March 8th is International Women’s Day! At Participate Learning, we believe in lifting up the voices of all underrepresented people through education. This goal coincides with the United Nations’ Sustainable Development Goal (SDG) 5: achieve gender equality and empower women and girls.
At the root of the issue of achieving gender equality lies legal discrimination, biased social norms and attitudes, decision-making on sexual and reproductive issues, and low levels of political participation both domestically and internationally. An important step in making progress toward reaching gender equality is by teaching the next generation to be understanding and empathetic leaders.
Empowering women through education is key in this movement. With International Women’s Day approaching, read on to learn four ways to celebrate women and promote gender equality in your classroom:
1. Share positive stories of influential women through history curriculum.
It is not uncommon for textbooks and curricular materials for history classes to focus mainly on history through the perspective of men. It is hard for female students to envision themselves in history-changing roles when they rarely hear of experiences of people similar to them in class.
Consider incorporating female perspectives in each unit alongside the traditional history curriculum. To help in this endeavor, download these printable classroom cards to learn more about 24 women who have had a positive impact on the world. Students can play games with these cards to gain insight about the historical contributions of each woman.
2. Promote gender expression in your classroom.
School can be a place where gender stereotypes are extremely evident. Students can often group themselves based on gender and act in a way that they feel is supporting certain gender roles. Create a welcoming and inclusive environment for students that encourages authentic self-expression.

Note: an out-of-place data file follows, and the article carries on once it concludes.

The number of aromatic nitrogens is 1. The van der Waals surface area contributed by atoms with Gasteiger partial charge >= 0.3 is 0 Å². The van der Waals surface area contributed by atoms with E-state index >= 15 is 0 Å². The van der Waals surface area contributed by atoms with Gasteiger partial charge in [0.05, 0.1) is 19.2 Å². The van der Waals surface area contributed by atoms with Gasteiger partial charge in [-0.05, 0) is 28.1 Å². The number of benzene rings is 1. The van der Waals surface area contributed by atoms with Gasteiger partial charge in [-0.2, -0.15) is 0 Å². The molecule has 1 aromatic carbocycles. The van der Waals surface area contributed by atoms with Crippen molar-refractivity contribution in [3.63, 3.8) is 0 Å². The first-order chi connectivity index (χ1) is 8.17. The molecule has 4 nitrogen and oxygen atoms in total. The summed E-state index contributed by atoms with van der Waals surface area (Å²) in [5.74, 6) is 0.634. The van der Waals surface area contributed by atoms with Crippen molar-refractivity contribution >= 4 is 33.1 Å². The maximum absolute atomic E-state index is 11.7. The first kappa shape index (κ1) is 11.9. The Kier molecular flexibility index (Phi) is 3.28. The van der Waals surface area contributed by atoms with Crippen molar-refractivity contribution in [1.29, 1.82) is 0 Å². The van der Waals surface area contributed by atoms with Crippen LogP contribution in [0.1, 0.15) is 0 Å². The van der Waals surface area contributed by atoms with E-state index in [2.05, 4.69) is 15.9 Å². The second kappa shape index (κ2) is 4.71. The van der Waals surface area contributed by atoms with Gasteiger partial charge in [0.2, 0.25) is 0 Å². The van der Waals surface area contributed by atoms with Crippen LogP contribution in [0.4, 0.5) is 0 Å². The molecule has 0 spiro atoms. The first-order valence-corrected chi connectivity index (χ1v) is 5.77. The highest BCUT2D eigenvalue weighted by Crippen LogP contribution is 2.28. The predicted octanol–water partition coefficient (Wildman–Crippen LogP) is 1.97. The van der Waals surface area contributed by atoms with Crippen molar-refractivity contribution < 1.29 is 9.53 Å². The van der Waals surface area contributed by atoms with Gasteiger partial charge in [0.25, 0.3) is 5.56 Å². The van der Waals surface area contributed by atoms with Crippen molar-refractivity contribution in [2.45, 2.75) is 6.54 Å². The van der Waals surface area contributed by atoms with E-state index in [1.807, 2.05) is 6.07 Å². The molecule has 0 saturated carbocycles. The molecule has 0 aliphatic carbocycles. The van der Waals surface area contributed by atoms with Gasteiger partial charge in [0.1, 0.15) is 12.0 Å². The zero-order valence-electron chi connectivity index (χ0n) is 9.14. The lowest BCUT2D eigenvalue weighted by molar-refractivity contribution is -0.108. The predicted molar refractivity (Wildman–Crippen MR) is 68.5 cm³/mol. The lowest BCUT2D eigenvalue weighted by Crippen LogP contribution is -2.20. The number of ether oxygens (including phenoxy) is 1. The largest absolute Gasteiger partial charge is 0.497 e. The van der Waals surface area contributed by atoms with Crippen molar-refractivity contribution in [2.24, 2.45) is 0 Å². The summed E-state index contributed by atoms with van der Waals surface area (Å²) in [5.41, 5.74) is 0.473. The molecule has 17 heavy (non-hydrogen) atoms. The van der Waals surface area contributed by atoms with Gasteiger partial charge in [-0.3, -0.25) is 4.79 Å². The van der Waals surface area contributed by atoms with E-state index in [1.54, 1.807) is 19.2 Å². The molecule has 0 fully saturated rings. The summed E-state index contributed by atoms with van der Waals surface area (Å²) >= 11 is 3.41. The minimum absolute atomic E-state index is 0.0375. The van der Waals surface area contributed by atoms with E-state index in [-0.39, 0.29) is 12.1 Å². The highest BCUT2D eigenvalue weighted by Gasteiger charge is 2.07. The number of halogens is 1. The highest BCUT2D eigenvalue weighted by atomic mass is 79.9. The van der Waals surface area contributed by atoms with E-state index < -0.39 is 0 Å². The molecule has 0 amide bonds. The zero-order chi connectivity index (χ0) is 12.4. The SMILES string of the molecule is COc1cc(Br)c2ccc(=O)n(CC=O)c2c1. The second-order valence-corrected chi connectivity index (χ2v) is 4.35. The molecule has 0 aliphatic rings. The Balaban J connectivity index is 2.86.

Strive to be an ally to all students by using their preferred pronouns and encouraging coworkers to become educated on various gender expressions through professional development courses. By affirming the identity of all your students, you are fostering an environment that supports learning for everyone in your classroom.
To learn more about how to teach students about gender bias and stereotypes, read this blog post on four ways to teach gender equity in the classroom.
3. Incorporate books into class written about women by women.
Not only is it important to incorporate literature about various perspectives of women, but it is important to support women authors by promoting books written by women. Women face many obstacles compared to men in the workforce so being intentional about the source of books is another way for your students to see you supporting women.
A couple of books targeted at elementary-aged students are She Persisted and She Persisted (Around the World) by Chelsea Clinton. These books tell the stories of influential women who, against all odds, made impactful, long-lasting change in their various disciplines. It is important for young children to hear about women in leadership roles so they can envision themselves in similar roles.
A book that is targeted at students in middle and high school is I Am Malala: The Girl Who Stood Up for Education and Was Shot by the Taliban, an autobiography by Malala Yousafzai. This novel is a diary that recounts her time as an education activist while living under the Taliban at age 11. I Am Malala can show adolescents how they can be catalysts for change even at a young age.
4. Encourage students to share personal experiences about women who have inspired them.
One powerful way to have students learn about gender equality is by putting it into the context of something that is already familiar to them. Have students reflect on the influential women in their life and why they view them in that way. Facilitate a journal activity so students can write down their thoughts as they are reflecting and see if anyone wants to share with the class about the meaningful women in their lives.
Consider inviting women from all disciplines to come to talk with the class about their various professions. Make sure to include women from jobs not traditionally held by women such as police officers, engineers, and scientists so students can see women in all roles. This activity encourages community engagement and helps to build connections.
To learn more about how to incorporate conversations about gender into your classroom, download this infographic about how the wage gap disproportionately affects women and women of color or contact us for more information.